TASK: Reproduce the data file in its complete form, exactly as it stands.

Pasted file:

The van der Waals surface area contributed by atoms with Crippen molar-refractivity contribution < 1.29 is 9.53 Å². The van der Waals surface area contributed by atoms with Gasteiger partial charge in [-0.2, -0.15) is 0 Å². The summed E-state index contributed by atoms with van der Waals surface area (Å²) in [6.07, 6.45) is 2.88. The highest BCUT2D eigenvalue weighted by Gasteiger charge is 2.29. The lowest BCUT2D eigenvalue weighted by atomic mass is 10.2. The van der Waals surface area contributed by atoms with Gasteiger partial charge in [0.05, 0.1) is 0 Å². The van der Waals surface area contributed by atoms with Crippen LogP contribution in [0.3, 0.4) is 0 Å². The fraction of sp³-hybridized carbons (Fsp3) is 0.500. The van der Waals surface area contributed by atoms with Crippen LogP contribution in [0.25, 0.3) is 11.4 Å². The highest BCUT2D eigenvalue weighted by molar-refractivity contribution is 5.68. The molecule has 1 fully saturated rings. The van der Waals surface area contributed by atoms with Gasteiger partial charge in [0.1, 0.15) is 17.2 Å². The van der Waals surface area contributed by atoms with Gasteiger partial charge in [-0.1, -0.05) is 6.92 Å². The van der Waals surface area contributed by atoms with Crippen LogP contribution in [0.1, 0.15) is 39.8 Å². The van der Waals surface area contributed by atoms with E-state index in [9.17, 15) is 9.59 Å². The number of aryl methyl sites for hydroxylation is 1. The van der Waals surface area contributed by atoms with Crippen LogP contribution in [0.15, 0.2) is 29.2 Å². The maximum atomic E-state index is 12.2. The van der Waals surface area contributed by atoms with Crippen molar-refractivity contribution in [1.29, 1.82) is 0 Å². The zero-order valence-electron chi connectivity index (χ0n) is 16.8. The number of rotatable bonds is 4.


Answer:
The van der Waals surface area contributed by atoms with Crippen molar-refractivity contribution < 1.29 is 9.53 Å². The van der Waals surface area contributed by atoms with Gasteiger partial charge in [-0.2, -0.15) is 0 Å². The summed E-state index contributed by atoms with van der Waals surface area (Å²) in [6.07, 6.45) is 2.88. The highest BCUT2D eigenvalue weighted by Gasteiger charge is 2.29. The lowest BCUT2D eigenvalue weighted by atomic mass is 10.2. The van der Waals surface area contributed by atoms with Gasteiger partial charge in [0.05, 0.1) is 0 Å². The van der Waals surface area contributed by atoms with Crippen LogP contribution in [0.3, 0.4) is 0 Å². The fraction of sp³-hybridized carbons (Fsp3) is 0.500. The van der Waals surface area contributed by atoms with Crippen LogP contribution in [0.25, 0.3) is 11.4 Å². The highest BCUT2D eigenvalue weighted by molar-refractivity contribution is 5.68. The molecule has 1 fully saturated rings. The van der Waals surface area contributed by atoms with Gasteiger partial charge in [0.1, 0.15) is 17.2 Å². The van der Waals surface area contributed by atoms with Gasteiger partial charge in [-0.1, -0.05) is 6.92 Å². The van der Waals surface area contributed by atoms with Crippen LogP contribution in [0.1, 0.15) is 39.8 Å². The van der Waals surface area contributed by atoms with E-state index in [9.17, 15) is 9.59 Å². The number of aryl methyl sites for hydroxylation is 1. The van der Waals surface area contributed by atoms with Crippen LogP contribution in [0.15, 0.2) is 29.2 Å². The maximum atomic E-state index is 12.2. The van der Waals surface area contributed by atoms with Crippen molar-refractivity contribution in [1.29, 1.82) is 0 Å². The zero-order valence-electron chi connectivity index (χ0n) is 16.8. The number of rotatable bonds is 4.